Rick Snyder was somebody who did pioneering work in helping people to expand their options. Writing in The Psychology Of Hope, he explained how it was possible to help people increase both their way power and will power. Let’s explore what this means.

Imagine that a person is facing a difficult challenge. They will have a strong sense of hope if, for example:

They score 8+/10 in terms of their will to solve the challenge.

They score 8+/10 in terms of seeing a way to solve the challenge. 

The person will then feel confident about how they can achieve their picture of success. This is because they score highly on both will power and way power.

This model also explains why a normally positive person can be confused if they feel depressed when facing a particular challenge. They have a strong will to solve the issue, but as yet they cannot see a way to find a solution.

Once the person sees a way through the problem, however, the cloud evaporates. Their hope returns and they feel reinvigorated to tackle the challenge.

We are often told that: “Where there’s a will, there’s a way.” But this phrase can be turned around to say: “Where there’s a way, there’s a will.” If a person sees a way forward, they are more likely to develop the will to make it happen.

Encouragers sometimes offer people more options. This increases their way power and the ability to shape their futures. You can read more about Rick Snyder’s work on hope via the following link.

Rick Snyder Hope


Good encouragers aim to enable people to achieve ongoing success. Different people do this in different ways.

One approach that is being used in some schools, for example, is to help students to become more self-managing. In the USA this often involves helping them to develop the Four Cs of the 21st Century Skills.

These are Critical Thinking, Creativity, Collaboration and Communication. Here is a video that shows how this approach can work in education. You can discover more via the following link.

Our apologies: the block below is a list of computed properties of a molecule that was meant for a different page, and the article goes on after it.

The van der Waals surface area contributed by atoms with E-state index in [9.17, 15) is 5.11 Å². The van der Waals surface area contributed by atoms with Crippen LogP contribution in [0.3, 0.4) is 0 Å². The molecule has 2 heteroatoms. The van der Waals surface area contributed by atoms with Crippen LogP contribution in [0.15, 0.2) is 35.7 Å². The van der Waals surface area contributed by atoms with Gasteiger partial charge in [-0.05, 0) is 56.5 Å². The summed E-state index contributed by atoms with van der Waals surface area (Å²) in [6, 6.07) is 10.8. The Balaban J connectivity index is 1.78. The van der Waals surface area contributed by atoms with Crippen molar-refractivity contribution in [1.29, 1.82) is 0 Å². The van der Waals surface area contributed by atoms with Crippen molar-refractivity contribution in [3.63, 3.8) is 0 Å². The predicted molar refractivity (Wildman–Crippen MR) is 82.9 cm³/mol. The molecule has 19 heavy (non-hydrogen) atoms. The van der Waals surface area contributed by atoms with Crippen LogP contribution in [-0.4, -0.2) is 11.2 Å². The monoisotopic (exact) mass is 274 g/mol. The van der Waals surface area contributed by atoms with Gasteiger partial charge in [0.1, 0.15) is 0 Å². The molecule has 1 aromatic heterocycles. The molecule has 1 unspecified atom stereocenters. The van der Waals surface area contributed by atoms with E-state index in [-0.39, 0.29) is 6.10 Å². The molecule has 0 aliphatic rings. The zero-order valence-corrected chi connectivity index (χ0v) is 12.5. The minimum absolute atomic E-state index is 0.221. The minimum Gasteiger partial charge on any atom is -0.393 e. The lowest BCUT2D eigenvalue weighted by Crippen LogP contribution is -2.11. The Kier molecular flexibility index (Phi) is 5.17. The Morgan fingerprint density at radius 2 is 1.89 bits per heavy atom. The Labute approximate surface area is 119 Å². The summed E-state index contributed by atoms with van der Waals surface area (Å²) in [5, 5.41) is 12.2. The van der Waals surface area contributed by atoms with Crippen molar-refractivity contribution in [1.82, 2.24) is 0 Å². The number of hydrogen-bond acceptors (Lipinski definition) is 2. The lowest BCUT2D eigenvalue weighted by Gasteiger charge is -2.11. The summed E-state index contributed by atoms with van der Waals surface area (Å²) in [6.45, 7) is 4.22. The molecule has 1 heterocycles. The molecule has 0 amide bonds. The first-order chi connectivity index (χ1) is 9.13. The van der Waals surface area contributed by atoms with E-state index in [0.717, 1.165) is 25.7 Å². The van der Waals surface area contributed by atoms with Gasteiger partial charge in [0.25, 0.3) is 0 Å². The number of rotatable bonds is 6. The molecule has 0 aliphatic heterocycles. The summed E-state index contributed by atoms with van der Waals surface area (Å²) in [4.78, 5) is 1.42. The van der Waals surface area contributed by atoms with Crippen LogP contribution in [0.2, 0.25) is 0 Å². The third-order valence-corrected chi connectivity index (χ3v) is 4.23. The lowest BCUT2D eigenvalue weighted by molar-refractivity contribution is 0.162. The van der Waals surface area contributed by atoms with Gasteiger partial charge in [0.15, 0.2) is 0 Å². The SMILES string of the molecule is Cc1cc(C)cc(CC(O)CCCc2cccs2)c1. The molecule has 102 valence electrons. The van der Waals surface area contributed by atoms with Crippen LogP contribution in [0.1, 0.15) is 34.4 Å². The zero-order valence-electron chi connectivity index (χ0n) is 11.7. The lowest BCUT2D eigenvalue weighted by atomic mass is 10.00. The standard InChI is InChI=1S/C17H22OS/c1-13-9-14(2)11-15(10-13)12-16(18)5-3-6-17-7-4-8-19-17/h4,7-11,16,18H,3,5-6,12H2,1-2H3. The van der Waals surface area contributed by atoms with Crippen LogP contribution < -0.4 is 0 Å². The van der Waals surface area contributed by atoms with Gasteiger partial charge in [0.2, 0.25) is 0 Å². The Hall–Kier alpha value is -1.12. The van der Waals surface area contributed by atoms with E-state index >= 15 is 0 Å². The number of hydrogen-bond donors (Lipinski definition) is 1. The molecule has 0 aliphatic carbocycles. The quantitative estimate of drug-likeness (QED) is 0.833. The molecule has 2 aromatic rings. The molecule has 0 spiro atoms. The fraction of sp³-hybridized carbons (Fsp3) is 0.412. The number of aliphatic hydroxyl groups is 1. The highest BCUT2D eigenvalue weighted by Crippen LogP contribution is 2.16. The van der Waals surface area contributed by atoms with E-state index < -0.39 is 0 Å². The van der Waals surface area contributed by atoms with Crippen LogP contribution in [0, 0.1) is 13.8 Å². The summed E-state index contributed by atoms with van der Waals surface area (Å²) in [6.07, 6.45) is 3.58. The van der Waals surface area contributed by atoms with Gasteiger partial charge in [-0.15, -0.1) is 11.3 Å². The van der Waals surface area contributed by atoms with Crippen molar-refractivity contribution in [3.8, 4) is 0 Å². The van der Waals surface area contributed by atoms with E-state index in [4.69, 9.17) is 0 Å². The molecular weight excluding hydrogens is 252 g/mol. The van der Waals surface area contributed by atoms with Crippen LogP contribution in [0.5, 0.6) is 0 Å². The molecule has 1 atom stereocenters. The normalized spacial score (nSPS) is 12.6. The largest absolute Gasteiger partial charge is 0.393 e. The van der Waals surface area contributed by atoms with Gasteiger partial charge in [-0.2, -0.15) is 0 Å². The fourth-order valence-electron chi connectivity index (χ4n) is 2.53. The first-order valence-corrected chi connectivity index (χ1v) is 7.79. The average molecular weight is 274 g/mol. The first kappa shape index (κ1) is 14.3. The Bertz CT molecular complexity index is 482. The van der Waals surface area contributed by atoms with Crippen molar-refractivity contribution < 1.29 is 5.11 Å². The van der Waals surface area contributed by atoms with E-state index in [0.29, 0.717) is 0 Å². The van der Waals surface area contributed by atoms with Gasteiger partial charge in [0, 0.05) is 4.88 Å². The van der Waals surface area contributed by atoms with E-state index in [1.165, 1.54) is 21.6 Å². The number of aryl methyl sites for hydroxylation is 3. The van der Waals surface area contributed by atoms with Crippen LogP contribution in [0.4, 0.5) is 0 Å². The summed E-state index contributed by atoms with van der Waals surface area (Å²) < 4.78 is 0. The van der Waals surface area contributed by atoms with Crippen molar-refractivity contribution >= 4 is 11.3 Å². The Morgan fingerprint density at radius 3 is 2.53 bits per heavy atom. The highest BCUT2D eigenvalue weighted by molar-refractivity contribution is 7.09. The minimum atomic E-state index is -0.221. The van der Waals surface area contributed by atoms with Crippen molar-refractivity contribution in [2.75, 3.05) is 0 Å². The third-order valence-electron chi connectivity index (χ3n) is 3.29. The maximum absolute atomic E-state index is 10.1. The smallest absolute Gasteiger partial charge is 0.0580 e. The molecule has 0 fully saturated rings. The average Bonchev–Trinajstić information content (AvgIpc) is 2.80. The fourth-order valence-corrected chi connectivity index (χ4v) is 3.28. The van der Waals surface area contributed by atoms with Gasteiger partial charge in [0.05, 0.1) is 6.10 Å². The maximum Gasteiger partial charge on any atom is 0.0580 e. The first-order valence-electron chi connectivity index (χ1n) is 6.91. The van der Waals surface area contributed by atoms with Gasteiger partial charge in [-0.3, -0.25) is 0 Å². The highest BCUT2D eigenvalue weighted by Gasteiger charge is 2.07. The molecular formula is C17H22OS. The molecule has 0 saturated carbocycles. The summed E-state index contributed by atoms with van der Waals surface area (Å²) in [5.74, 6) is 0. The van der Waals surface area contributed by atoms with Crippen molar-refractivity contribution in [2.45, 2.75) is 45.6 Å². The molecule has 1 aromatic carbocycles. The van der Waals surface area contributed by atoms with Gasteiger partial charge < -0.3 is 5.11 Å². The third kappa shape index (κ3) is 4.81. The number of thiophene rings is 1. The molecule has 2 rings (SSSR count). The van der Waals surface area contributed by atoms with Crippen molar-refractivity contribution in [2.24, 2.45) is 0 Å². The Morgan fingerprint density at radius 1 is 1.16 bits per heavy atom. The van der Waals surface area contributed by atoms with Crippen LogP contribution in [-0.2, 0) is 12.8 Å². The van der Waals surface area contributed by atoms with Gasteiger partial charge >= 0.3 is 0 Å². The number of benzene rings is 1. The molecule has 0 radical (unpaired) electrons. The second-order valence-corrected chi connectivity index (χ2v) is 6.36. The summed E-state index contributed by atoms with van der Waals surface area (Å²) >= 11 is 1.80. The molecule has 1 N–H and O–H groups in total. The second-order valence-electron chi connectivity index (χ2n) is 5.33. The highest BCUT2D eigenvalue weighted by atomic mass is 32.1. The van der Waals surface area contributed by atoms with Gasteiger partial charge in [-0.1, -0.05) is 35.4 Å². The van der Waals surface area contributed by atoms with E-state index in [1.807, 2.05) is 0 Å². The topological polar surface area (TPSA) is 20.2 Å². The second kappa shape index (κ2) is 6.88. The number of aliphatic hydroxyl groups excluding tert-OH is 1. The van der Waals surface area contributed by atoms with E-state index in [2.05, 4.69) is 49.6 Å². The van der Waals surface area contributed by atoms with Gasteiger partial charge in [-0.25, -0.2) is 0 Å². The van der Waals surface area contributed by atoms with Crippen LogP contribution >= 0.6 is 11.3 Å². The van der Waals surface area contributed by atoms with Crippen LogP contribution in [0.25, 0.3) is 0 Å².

Good encouragers are sometimes like good educators. Bearing in mind the person’s agenda, they pass on knowledge that is personal, practical and profitable.

Personal – It must relate to the person and their goals

Practical – It must be practical and provide tools that help the person to reach their goals.

Profitable – It must be, in the widest sense, profitable and help the person to achieve their goals.  

Different people practise this approach in different ways. They often aim, however: a) To understand the learner’s world; b) To understand the learner’s challenges and aims; b) To pass on knowledge and practical tools in a way that enables the learner to achieve their aims.

Good mentors, for example, often ask themselves some of the following questions before meeting a person. You would, of course, apply these ideas in your own way.

Encouragers sometimes act
as custodians of the culture

Good encouragers are like good gardeners. They create an environment that enables people to grow. They do this when acting as parents, teachers, coaches, leaders or in another role.

Encouragers also act as custodians of a culture. They do this when leading a project, school, team or organisation.